Employers in Ohio and across the U.S. are obligated to collect, report, remit, and document taxes withheld from employees that are paid over to state coffers and the U.S. Treasury. Failure of that duty can lead to personal liability for business taxes or even criminal tax charges.
While employers and employees alike grumble about payroll taxes—these funds enable important services like Medicare and Social Security benefits for retired workers. Federal taxes also fund national defense, community development, social programs, and programs for veterans and foreign affairs.
Just as in other states, Ohio employers are required to withhold state taxes for employees. In Ohio, the law requires income tax be withheld on salaries, tips, bonuses, all wages, and commissions that are paid to an employee. If your employee is an independent contractor, you are not required to withhold Ohio state income tax but may do so by request of the contractor. Most business owners that employ workers also pay federal and state unemployment taxes. As with federal payroll tax, Ohio business taxes can be paid electronically. Ohio offers specific information about remitting payroll taxes to the feds as well.
What about failure to pay employment taxes?
Because of the importance of payroll taxes to good governance, the Internal Revenue Service (IRS) prioritizes the review and pursuit of employers who do not collect and pay over wages withheld on behalf of their employees.
For many business owners, proximity to the payroll tax trust fund can lead to temptation. Whether it’s the lure of a luxury item or the fear of a sinking bottom line, otherwise responsible parties use payroll tax funds with an internal promise of “just this once,” or “I’ll pay it back.” We routinely work with clients who made these promises and need good legal help resolving the inevitable consequences.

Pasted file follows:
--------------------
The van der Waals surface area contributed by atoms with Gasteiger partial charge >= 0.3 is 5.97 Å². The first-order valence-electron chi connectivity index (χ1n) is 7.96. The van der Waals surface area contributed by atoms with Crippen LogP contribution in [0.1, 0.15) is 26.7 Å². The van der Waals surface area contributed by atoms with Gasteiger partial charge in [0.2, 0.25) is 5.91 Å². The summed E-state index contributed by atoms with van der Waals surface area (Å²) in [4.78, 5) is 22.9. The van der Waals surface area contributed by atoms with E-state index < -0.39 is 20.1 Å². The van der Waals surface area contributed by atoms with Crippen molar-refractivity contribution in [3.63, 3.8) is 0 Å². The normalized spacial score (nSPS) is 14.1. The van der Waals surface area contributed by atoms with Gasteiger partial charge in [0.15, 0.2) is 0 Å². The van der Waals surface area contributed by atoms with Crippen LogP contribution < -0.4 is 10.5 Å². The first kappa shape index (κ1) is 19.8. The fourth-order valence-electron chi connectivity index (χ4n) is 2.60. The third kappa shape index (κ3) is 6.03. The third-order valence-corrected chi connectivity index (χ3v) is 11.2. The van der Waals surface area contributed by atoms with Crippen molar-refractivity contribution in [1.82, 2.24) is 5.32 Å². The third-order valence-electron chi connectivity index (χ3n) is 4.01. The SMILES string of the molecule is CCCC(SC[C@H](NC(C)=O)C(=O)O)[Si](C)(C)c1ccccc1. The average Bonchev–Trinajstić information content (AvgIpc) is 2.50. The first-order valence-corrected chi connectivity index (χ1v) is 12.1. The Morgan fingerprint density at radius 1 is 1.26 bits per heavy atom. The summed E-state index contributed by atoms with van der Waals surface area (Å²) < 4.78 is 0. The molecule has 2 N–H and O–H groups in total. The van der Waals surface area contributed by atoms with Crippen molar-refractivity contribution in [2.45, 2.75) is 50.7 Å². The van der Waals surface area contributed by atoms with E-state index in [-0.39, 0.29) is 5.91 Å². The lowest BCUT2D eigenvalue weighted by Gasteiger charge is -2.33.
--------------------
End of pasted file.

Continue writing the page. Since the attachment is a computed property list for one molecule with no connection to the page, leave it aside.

To discourage the pilfering of payroll taxes, the IRS enforces the Trust Fund Recovery Penalty (TFRP). This penalty for collection of employment taxes due can be assessed even if the business is operating in the black. Consider these quick facts about the TFRP:
- The TFRP consists of your own withheld FICA taxes plus the entirety of unpaid withheld taxes.
- The penalty is charged against the individual or group responsible for collecting and paying over payroll taxes or directing others to do so. In this way, the penalty can be assessed against an individual, a corporate shareholder or director, an officer of the corporation, a third-party payer, the accountant, or others who are responsible for or charged with the duty. The penalty is unique because there is no business shield—if you are responsible for paying the taxes, payment of the missing payroll taxes falls to you.
- To be held accountable, the IRS must find that the responsible person willfully plundered the payroll trust fund, disregarded the law, or was aware of the requirement to pay over withheld payroll taxes.
If you have questions about Ohio state taxes, federal payroll taxes, or are concerned about potential trust fund penalties, speak with an experienced tax attorney before engaging with the IRS.
Contact an experienced Ohio Tax Attorney about tax challenges or IRS litigation
Talk to the tax group at Robert J. Fedor, Esq., LLC when you have concerns about tax compliance, payroll tax issues, or other tax controversy. With offices in Chicago and Cleveland, our knowledgeable tax group is here to help. For more information, contact our office or call us at 800-579-0997.